The pedals retail for about US $100, but as of the date of this post, with a little research online it is easy to find a set between US $52 and $70, which seems an entirely fair price for something that works pretty splendidly as far as I'm concerned.

Surprisingly, I found a pedal that doesn't appear overly out of place, is comfortable, and that is able to keep my shoe on the pedal without a lot of effort. I have put only about 700 miles on these to date, but I think it's enough to know that they work - and they work well. As always, finding something that works is not always an easy task, but these are pedals I don't mind putting my feet on day after day.

11 comments:

  1. G.E., I'm a platform pedal convert too - after many years of devout commitment to Shimano's SPD clipless system. I divorced the SPD's and good bye hot spots! What I like about the MX80's you are showing in your post is the large, squarish size, and that the pins don't look overly aggressive. Some of the platforms I've looked at use traction pins that are razor sharp. I don't need them that sharp for everyday use, and the MX80's pins don't look bad.

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    1. Yes, it is wonderful to have a set of pedals without pins that are too long or overly sharp/pointy. The shape is also one of my favorite things about these pedals. I know there are several out there, but these seem to have struck a nice balance.

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  2. Thanks for the review. I've added these pedals to a list I keep of gear to consider. I just got a set of MKS Lambda pedals for my spouse. He has big feet and is unhappy with the cheap, slippery plastic pedals that came with his now decade-old hybrid. If the Lambda's don't work out, I'll order him a set of the MX80s.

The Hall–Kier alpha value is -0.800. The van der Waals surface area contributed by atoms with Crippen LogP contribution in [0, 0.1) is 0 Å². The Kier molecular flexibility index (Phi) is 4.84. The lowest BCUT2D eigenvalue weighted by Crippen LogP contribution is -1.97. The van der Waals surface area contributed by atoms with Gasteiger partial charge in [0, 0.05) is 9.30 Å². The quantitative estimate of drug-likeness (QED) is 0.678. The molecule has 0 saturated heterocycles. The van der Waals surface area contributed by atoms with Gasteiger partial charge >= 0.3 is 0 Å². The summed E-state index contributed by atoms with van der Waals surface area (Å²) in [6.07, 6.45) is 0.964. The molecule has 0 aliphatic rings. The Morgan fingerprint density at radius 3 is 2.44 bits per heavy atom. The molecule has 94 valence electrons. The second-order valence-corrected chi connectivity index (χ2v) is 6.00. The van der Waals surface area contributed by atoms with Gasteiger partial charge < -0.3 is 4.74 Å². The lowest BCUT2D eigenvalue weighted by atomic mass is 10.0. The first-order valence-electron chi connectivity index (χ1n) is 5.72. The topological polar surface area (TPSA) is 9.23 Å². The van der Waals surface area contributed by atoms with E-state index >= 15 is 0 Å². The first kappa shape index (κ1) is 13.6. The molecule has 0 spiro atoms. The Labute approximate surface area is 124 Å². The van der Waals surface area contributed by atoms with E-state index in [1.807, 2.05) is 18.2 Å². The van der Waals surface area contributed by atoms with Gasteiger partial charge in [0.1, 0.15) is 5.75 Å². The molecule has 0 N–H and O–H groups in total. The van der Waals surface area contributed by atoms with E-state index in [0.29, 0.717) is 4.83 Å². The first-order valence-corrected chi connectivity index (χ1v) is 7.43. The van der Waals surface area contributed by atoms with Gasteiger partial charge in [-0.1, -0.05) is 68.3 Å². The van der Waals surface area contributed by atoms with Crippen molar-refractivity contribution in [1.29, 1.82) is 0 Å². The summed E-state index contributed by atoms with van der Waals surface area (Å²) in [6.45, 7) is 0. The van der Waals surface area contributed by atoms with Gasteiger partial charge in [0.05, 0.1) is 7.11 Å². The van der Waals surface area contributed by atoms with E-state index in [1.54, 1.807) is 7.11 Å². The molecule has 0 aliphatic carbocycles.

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    1. Platforms can be an interesting challenge. I've seen a couple of brands of plastic, slippery-looking pedals and I sometimes wonder if they aren't as slippery as they appear (or perhaps worse than they look). I know that the Lambdas are pedals that a lot of people like as well, so hopefully, he'll be happy with them. As I recall, they don't have pins, but they do have a raised surface of some sort, so I'm sure it will have a similar result as far as keeping his feet from slipping off the pedals.

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  3. I got some Ergon Pedals. My numbness went away but they look clunky on a road bike. ;)

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    1. Sharon,

      I have a set of the Ergon pedals too, and yes, they do look a bit on the clunky side on a road bike, but they're super comfy! :O)

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  4. I have several pairs of VP Vice pedals, which I find to be great pedals. If you haven't had the opportunity to try a pair of 5_10 shoes, like their Freerider model, I would highly recommend them. Super grippy soles. I tried my first pair a couple months ago and am completely sold.

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    1. I have a set of VP pedals and really like those as well. It's great when there are some options available instead of having only one possibility.

      Another vote for five ten shoes... they seem to do well for a lot of people.

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  5. I use this pedals on my mountain bike and they are great, I have just purchased my first touring bike and I will definitely fit one in that as well, they are great and will be a great upgrade to any stock pedals.

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  6. My Saints, like G E's, also developed a clicking noise which got to be quite loud. Turns out that the right pedal had a different number of bearings in each of the races and checking the Shimano site's exploded diagram it does show 12 balls in each race. 12 is the maximum number of balls that would fit in the cup when rebuilding so I removed one leaving 11 in each race which I was always taught is the correct way to replace them; max number possible less one.

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    1. Interesting. How long ago did you rebuild your pedals? Has there been any clicking since then? I really love my Saints, so I'd love to be able to salvage them, if possible.